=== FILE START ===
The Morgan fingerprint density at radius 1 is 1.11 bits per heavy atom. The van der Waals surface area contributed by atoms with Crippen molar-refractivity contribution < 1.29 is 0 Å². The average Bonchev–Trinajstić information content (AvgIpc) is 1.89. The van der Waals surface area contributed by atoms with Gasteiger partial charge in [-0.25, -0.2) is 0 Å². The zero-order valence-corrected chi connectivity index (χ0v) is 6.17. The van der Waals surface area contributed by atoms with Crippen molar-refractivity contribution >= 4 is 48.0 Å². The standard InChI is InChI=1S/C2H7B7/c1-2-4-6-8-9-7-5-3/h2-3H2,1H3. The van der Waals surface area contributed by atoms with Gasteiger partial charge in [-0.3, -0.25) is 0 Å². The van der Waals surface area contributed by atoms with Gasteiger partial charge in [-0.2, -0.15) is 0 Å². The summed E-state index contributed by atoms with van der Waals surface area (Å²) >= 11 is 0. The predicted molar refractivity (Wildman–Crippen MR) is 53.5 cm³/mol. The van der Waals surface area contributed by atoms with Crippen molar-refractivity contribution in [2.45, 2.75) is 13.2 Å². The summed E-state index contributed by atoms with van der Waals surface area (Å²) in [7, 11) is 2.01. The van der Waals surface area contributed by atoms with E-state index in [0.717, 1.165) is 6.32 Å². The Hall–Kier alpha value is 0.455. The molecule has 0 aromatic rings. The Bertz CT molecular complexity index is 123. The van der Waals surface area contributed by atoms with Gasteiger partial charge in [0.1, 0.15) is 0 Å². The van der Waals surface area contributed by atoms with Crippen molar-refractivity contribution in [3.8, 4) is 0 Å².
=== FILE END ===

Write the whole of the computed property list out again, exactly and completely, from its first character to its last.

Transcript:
The Morgan fingerprint density at radius 1 is 1.11 bits per heavy atom. The van der Waals surface area contributed by atoms with Crippen molar-refractivity contribution < 1.29 is 0 Å². The average Bonchev–Trinajstić information content (AvgIpc) is 1.89. The van der Waals surface area contributed by atoms with Gasteiger partial charge in [-0.25, -0.2) is 0 Å². The zero-order valence-corrected chi connectivity index (χ0v) is 6.17. The van der Waals surface area contributed by atoms with Crippen molar-refractivity contribution >= 4 is 48.0 Å². The standard InChI is InChI=1S/C2H7B7/c1-2-4-6-8-9-7-5-3/h2-3H2,1H3. The van der Waals surface area contributed by atoms with Gasteiger partial charge in [-0.3, -0.25) is 0 Å². The van der Waals surface area contributed by atoms with Gasteiger partial charge in [-0.2, -0.15) is 0 Å². The summed E-state index contributed by atoms with van der Waals surface area (Å²) >= 11 is 0. The predicted molar refractivity (Wildman–Crippen MR) is 53.5 cm³/mol. The van der Waals surface area contributed by atoms with Crippen molar-refractivity contribution in [2.45, 2.75) is 13.2 Å². The summed E-state index contributed by atoms with van der Waals surface area (Å²) in [7, 11) is 2.01. The van der Waals surface area contributed by atoms with E-state index in [0.717, 1.165) is 6.32 Å². The Hall–Kier alpha value is 0.455. The molecule has 0 aromatic rings. The Bertz CT molecular complexity index is 123. The van der Waals surface area contributed by atoms with Gasteiger partial charge in [0.1, 0.15) is 0 Å². The van der Waals surface area contributed by atoms with Crippen molar-refractivity contribution in [3.8, 4) is 0 Å².